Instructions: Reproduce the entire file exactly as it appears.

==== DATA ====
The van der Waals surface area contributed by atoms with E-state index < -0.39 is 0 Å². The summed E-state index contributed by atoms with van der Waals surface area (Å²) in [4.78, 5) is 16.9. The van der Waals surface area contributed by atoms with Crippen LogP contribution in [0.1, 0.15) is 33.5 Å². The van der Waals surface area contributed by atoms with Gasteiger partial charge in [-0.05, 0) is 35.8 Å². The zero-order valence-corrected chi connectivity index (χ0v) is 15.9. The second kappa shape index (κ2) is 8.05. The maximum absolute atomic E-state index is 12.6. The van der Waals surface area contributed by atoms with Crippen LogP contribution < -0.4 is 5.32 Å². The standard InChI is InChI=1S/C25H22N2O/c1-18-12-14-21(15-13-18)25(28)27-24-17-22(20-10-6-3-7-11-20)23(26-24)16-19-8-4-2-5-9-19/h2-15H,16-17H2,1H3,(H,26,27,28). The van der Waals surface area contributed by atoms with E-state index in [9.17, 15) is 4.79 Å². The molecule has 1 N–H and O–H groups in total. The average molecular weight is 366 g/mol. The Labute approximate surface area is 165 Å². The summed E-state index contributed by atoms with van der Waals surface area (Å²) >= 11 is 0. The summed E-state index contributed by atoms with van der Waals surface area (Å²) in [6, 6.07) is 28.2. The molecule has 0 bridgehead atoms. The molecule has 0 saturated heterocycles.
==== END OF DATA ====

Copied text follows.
The van der Waals surface area contributed by atoms with E-state index < -0.39 is 0 Å². The summed E-state index contributed by atoms with van der Waals surface area (Å²) in [4.78, 5) is 16.9. The van der Waals surface area contributed by atoms with Crippen LogP contribution in [0.1, 0.15) is 33.5 Å². The van der Waals surface area contributed by atoms with Gasteiger partial charge in [-0.05, 0) is 35.8 Å². The zero-order valence-corrected chi connectivity index (χ0v) is 15.9. The second kappa shape index (κ2) is 8.05. The maximum absolute atomic E-state index is 12.6. The van der Waals surface area contributed by atoms with Crippen LogP contribution < -0.4 is 5.32 Å². The standard InChI is InChI=1S/C25H22N2O/c1-18-12-14-21(15-13-18)25(28)27-24-17-22(20-10-6-3-7-11-20)23(26-24)16-19-8-4-2-5-9-19/h2-15H,16-17H2,1H3,(H,26,27,28). The van der Waals surface area contributed by atoms with E-state index in [9.17, 15) is 4.79 Å². The molecule has 1 N–H and O–H groups in total. The average molecular weight is 366 g/mol. The Labute approximate surface area is 165 Å². The summed E-state index contributed by atoms with van der Waals surface area (Å²) >= 11 is 0. The summed E-state index contributed by atoms with van der Waals surface area (Å²) in [6, 6.07) is 28.2. The molecule has 0 bridgehead atoms. The molecule has 0 saturated heterocycles.